Laura Graves is the only rider to beat Isabell and Weihegold since the 2016 Olympics, which the American pair did in the Grand Prix Special at Aachen, Germany last year and in the Grand Prix at the World Cup Final in Paris a month ago.
All of the American combinations plus Ashley Holzer on Havanna will be in Europe over the summer, to compete in the top CDIO5*s, Rotterdam and Aachen, Germany, to select the top four pairs for Tryon with the realistic goal of repeating the 2002 World Games team silver medal performance.
Denmark is considered a contender for the medals podium, the 2017 European Championship silver medal team led by Cathrine Dufour and Cassidy, the only Danish combination ever to achieve 80 per cent at Grand Prix. Ranked No. 4 in the world, Cathrine and Cassidy beat Isabell on Emilio in both the Grand Prix and Freestyle at Gothenburg, Sweden in February.
Daniel Bachmann Andersen on Blue Hors Zack is the second ranked Danish partnership with their best Grand Prix result this year of 74.739 per cent. Anders Dahl on Selten HW has the next best 2018 Grand Prix score, 72.326 per cent. Anna Kasprzak on Donnperignon, the country’s top duo for most of the past six years, has not competed since the European Championships last August. Anna is pregnant and Donnperignon is 19 years old.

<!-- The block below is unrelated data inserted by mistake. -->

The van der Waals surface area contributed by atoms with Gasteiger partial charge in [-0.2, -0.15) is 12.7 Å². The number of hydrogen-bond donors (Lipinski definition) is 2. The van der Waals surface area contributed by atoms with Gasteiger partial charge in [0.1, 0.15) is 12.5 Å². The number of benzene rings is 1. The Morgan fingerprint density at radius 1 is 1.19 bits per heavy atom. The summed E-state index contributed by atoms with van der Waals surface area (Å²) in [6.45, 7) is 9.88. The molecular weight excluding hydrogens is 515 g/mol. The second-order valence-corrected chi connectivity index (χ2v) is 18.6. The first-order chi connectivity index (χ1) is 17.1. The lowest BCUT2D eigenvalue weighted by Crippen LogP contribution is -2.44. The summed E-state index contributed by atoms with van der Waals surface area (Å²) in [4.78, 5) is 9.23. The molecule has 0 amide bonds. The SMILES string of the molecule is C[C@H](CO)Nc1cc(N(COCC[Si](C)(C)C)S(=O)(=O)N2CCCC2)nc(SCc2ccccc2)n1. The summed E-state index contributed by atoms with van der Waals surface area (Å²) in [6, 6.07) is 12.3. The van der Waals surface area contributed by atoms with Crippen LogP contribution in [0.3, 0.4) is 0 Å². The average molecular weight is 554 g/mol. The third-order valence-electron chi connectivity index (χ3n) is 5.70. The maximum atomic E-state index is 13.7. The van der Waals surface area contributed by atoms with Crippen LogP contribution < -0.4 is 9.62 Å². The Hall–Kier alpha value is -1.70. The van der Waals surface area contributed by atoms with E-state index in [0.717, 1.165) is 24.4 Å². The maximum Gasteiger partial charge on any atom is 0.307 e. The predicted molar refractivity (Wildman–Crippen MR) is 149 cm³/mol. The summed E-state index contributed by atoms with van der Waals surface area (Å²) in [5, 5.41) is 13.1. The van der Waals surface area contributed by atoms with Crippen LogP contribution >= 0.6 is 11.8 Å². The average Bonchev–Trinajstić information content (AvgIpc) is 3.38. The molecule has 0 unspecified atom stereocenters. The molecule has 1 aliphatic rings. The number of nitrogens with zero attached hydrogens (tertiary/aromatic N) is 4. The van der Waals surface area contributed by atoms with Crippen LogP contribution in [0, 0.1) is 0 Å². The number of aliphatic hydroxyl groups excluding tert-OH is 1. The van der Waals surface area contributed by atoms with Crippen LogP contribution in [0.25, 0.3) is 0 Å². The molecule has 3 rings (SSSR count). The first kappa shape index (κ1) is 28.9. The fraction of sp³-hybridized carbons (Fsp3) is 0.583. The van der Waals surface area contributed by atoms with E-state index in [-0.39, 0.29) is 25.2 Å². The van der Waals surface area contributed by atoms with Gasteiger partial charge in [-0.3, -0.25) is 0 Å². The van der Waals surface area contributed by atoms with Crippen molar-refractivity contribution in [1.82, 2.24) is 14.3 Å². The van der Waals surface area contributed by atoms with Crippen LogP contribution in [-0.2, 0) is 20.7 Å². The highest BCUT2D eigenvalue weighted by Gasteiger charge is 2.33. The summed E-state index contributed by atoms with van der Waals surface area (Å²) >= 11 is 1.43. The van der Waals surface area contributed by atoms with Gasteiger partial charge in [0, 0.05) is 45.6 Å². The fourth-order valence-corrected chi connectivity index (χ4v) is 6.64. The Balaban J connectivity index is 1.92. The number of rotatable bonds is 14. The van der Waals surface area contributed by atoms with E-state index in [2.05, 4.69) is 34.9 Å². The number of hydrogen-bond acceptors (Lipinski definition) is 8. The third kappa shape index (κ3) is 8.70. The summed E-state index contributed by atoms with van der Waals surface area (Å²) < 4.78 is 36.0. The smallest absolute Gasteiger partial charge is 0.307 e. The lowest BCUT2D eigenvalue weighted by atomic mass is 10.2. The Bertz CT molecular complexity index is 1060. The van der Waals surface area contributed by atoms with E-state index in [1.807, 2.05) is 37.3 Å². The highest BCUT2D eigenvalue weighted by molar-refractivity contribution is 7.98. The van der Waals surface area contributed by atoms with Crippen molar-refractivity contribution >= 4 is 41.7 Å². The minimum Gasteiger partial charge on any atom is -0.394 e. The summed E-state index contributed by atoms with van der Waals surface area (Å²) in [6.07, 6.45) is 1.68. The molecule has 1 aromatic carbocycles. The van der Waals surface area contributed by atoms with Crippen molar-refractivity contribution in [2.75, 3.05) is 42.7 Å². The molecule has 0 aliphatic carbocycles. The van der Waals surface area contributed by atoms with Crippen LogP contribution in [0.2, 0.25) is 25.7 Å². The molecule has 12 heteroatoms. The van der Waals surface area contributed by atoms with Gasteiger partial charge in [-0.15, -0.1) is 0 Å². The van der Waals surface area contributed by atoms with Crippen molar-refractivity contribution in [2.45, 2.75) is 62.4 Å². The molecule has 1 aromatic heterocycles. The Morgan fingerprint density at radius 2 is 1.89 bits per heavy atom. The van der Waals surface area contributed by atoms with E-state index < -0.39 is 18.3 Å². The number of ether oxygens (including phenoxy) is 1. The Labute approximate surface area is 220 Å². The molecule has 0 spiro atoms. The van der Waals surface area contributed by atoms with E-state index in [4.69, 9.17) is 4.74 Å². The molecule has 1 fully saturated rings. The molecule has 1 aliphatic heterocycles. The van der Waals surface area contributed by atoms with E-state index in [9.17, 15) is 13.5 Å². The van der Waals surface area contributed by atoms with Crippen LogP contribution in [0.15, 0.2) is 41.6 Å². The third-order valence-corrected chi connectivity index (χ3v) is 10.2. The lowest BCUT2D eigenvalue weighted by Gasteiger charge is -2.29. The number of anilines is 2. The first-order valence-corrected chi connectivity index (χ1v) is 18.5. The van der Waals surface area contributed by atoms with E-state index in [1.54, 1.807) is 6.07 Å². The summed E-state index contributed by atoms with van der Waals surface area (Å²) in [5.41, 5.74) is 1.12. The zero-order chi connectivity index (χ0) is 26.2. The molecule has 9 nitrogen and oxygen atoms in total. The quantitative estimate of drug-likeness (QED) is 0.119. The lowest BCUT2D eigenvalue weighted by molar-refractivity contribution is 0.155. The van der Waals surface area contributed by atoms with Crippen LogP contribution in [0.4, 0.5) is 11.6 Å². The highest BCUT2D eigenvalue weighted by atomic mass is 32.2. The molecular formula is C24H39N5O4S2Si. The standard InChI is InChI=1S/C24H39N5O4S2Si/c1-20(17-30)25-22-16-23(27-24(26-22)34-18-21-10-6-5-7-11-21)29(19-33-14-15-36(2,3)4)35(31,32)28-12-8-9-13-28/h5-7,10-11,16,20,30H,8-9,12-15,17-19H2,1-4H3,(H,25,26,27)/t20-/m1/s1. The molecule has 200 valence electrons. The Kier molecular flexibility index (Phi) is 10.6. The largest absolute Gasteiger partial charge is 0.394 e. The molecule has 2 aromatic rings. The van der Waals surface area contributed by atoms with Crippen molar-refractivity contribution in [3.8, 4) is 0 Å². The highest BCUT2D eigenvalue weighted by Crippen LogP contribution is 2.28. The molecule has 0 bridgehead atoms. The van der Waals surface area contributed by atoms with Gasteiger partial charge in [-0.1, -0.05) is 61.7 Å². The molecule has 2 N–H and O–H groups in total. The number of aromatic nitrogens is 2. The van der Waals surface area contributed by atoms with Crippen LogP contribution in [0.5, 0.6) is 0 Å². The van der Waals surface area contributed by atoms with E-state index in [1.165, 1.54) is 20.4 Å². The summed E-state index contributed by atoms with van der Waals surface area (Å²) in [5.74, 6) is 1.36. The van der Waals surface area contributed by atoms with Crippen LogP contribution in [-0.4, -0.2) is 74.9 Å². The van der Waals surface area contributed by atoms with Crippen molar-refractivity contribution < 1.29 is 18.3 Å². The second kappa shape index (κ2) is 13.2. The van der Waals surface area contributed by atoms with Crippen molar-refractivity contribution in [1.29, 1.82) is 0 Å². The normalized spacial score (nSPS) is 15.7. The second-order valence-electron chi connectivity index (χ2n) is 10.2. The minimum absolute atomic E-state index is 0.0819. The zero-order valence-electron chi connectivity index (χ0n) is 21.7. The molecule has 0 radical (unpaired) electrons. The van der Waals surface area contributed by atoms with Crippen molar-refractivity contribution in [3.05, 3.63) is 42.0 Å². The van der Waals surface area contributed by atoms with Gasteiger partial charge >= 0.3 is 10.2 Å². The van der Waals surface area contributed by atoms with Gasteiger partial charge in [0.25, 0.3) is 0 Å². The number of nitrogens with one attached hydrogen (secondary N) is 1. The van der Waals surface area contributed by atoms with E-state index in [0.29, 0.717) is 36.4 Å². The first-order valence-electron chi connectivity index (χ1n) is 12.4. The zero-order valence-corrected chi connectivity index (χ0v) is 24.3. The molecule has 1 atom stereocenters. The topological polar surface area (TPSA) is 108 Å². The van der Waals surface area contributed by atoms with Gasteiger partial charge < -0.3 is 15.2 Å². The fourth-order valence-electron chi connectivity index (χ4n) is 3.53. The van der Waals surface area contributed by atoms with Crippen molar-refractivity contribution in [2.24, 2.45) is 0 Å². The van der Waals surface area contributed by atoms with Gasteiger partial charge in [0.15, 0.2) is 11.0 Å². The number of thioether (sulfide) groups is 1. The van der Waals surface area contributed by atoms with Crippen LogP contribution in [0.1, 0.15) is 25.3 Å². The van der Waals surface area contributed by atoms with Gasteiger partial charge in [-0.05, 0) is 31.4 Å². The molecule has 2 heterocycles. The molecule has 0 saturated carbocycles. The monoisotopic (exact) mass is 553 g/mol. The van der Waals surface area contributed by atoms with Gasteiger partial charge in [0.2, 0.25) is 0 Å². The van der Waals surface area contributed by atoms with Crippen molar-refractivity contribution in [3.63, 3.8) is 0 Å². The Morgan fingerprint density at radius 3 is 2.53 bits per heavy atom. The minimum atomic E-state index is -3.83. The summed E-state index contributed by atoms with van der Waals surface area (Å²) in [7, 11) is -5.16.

Sweden took bronze at the 2017 Europeans, and seven-time Olympian Tinne Vilhelmson-Silfvén is the top scoring rider this year on Paridon Mago (75.870 per cent). She has also been working with Don Auriello, back from an injury timeout, her 2012 and 2016 Olympic and 2014 World Games partner. Patrik Kittel has Delaunay (75.413 per cent) and Deja (74.689 per cent). He also is competing Sezuan, the winner of three world young horse championships ridden by Dorothee Schneider, at stallion shows. It is not known if the nine-year-old stallion is ready for Grand Prix.
The Netherlands with Edward Gal on Glock’s Zonik (77.696 per cent) and Madeleine Witte-Vrees on Cennin (73.975 per cent) could be given an outside chance with another well scoring combination, as could Spain that is in a similar situation with Beatriz Ferrer-Salat on Delgado (75.370 per cent) and Severo Jurado Lopez on Deep Impact (75.152 per cent).
The Windsor Grand Prix result for Charlotte Dujardin and Freestyle of 78.587 per cent has been surpassed this year only by Isabell on her top two horses, Weihegold and Emilio, Laura Graves on Verdades, Cathrine Dufour on Cassidy and Kristina on Desperados . The jump for Charlotte and Freestyle was from 75.152 per cent attained in the Netherlands a month earlier.
In comparison, Valegro’s first Grand Prix in March, 2011 was awarded 73.723 per cent. By August that year their score was up to 78.830 per cent and by year’s end was 81.043 per cent. The pair’s London Olympic Grand Prix score was 83.663 per cent.
For Carl, Uthopia’s first Grand Prix in March 2010 was 71.106 per cent. At the 2011 European Championships where the pair led Britain to team gold it reached 82.568 per cent and at the Olympics a year later was 77.720 per cent.
Nip Tuck’s first Grand Prix was 71.460 per cent in May 2014, three months before the World Equestrian Games in Normandy where it was 74.186 per cent and at Rio de Janeiro two years later had climbed to 75.529 per cent.